In fact, there is plenty of evidence that Iran is trying to prevent the further destabilization of Iraq, which makes sense considering that Iran is next door and would keenly feel the effects of an Iraq fallen into civil war. The Associated Press reported yesterday that the Iranian government has condemned attacks on the "Green Zone" in Iraq. According to other press reports, the government of Iran brokered a ceasefire after recent Iraqi government moves against elements of al-Sadr’s Mahdi Army in Basra.

Mr. Chairman, I would like to conclude by again stating my concern that the real purpose of today’s testimony is to further set the stage for an attack on Iran. Congress should make it very clear that there is no authority under current law for an attack on Iran. It is in our best interest to talk with Iran and to work with Iran to help stabilize the situation in Iraq. It is also in our immediate interest to remove US forces from Iraq as quickly as it is safe to do so.

Questions at Hearing

Questions for the Witnesses, General David H. Petraeus, USA and The Honorable Ryan C. Crocker

Mr. Chairman, I would like to submit several questions to the panel. I know there will not be enough time to answer these, but I want to get them into the record.

Why should the American people continue to support a war that was justified by false information, since Saddam Hussein never aggressed against the United States, Iraq had nothing to do with 9/11, and Iraq had no weapons of mass destruction?

It is said that we must continue the war because we have already sacrificed so much. But what is moral about demanding even more needless sacrifice of human lives merely to save face for the mistakes of invading and occupying Iraq?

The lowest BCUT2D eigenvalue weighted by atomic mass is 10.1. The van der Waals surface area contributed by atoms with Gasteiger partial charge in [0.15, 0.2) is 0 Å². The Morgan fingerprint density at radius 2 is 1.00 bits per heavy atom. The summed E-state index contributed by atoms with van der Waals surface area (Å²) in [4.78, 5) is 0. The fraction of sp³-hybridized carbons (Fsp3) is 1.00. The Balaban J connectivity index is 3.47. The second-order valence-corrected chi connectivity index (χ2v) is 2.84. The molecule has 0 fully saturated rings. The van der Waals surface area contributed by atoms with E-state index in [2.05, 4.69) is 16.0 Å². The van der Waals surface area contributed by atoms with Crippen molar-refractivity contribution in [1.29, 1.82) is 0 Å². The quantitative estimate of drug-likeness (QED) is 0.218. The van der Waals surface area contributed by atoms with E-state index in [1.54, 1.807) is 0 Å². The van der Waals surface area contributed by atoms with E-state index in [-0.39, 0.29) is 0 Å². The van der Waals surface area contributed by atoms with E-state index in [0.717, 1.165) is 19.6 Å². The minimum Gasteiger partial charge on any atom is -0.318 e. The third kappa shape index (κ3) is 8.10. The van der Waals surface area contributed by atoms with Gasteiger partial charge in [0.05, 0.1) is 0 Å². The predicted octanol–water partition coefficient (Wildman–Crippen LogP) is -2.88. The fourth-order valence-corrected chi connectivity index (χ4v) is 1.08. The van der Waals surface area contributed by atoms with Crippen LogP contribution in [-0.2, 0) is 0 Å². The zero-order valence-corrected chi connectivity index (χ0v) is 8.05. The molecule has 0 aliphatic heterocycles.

Doesn’t it seem awfully strange that the Iraqi government we support is an ally of the Iranians who are our declared enemies? Are we not now supporting the Iranians by propping up their allies in Iraq? If (Iraqi Prime Minister) Maliki is our ally and he has "diplomatic relations" with (Iranian President) Ahmadinejad why can’t we? Why must we continue to provoke Iran, just looking for an excuse to bomb that country? Does our policy in Iraq not guarantee chaos for years to come?

It is estimated that up to 2,000 Iraqi soldiers refused to fight against al-Sadr’s militia. Why should we not expect many of the 80,000 Sunnis we have recently armed to someday turn their weapons against us, since they as well as the Mahdi Army detest any and all foreign occupation?

Is it not true that our ally Malaki broke the ceasefire declared by al-Sadr by initiating the recent violence? Is it not true that the current ceasefire was brokered by the Iranians, who also condemned the attacks on the "Green Zone"? How can we blame all the violence on the Iranians?

Is it not true that with the recent surge in violence in March, attacks are now back at the same levels as they were in 2005?

Does Iran not have a greater justification to be involved in neighboring Iraq than we do, since it is 6,000 miles from our shores? If China and Russia were occupying Mexico how would we react?

Since no one can define "winning the war," just who do we expect to surrender? Does this not mean that this war will be endless since the political leaders will not end it — until we go broke, and maybe that’s not so far off?

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Dr. Ron Paul is a Republican member of Congress from Texas.